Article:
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cause of Russian crises (1)

Cause of Russian Crises
This crisis must be seen in the context of policy failures and abortive reform efforts during the 1990s
Its unfolding reflected mismanagement of the country's financial markets' opening to foreign lenders
and investors, leaving the country vulnerable to the risk that domestic financial difficulties which
transformed into a full-fledged currency crisis.
Weak Financial System
Between 1989 and 1996, seven years of continuous decline resulted in a loss in GDP of more than 40%.
To tackle this IMF came up with a supported stabilization programme. Which was ineffective, and very
little was done to improve the functioning of Russian public administration, which is well recognised
for its lack of transparency and irregular practices. All of this caused investors to lose confidence, and
the sharp decline in investment in productive assets continued, further decapitalizing the economy and
undercutting the sources of future growth.
Wage arrears continued to accumulate not only in the public sector, but also in the private sector, which
was responsible for almost 85 percent of outstanding wage arrears in 1996-1997.
Currency crises
1n 1996 Russia made marked progress towards price and exchange rate stability however this created
a lot of pressure on Rubal A number of factors contributed to the government's choice to maintain a
fixed exchange rate, but its main goals were to prevent public turmoil and maintain economic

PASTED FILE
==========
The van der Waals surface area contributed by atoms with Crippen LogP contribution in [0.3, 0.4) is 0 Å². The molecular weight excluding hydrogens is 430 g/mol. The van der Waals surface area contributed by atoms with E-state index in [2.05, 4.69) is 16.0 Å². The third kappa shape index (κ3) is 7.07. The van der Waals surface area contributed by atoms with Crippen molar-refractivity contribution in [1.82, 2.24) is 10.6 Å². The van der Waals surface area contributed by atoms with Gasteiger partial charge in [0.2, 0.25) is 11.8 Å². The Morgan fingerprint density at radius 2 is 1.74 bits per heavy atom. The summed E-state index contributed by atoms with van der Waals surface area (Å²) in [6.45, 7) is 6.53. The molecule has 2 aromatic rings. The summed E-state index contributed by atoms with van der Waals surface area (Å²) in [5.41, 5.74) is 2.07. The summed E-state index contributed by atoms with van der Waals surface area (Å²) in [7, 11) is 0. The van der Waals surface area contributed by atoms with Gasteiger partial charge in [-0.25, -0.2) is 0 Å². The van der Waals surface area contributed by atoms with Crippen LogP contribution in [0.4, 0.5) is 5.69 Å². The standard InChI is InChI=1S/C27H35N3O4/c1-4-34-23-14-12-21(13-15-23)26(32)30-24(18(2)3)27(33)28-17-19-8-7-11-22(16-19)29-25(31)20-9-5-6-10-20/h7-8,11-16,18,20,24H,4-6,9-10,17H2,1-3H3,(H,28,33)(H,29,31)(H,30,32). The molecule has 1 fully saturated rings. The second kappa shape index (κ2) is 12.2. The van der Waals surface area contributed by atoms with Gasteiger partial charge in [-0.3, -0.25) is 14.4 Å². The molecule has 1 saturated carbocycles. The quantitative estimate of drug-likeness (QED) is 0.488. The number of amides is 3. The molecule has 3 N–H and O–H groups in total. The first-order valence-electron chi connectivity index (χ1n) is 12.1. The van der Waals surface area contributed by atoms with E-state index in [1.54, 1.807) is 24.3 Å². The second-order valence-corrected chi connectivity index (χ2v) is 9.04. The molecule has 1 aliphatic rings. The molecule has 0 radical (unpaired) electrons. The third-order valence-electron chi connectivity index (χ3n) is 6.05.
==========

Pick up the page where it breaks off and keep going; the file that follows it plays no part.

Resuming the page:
confidence. But ultimately, this tactic proved to be unworkable and increased the severity of the
Political Imbalance
On March 23, 1998, Russian President Boris Yeltsin abruptly dismissed Prime Minister Viktor
Chernomyrdin and his entire Cabinet, creating a political crisis.
Decline in Oil Prices and External Factors
Russia's economy is heavily reliant on the export of energy resources and other primary commodities,
which account for 80 percent of its merchandise exports, and the weakening of global demand and the
unprecedented drop in their prices in the aftermath of the Asian crisis had a significant negative impact.
The substantial drop in export revenues (down 11% year on year in the first half of 1998) had a
significant impact on Russia's external and fiscal balances
Fiscal Imbalances
The Russian government had persistent fiscal deficits and had to borrow significantly to fund
its expenses High government spending, combined with a tax collection system that was
inefficient and prone to evasion, contributed to fiscal imbalances.
Capital Flight
As the crisis unfolded, investors and businesses rushed to withdraw their capital from Russia,
seeking safer assets abroad. This capital flight weakened the country's banking system and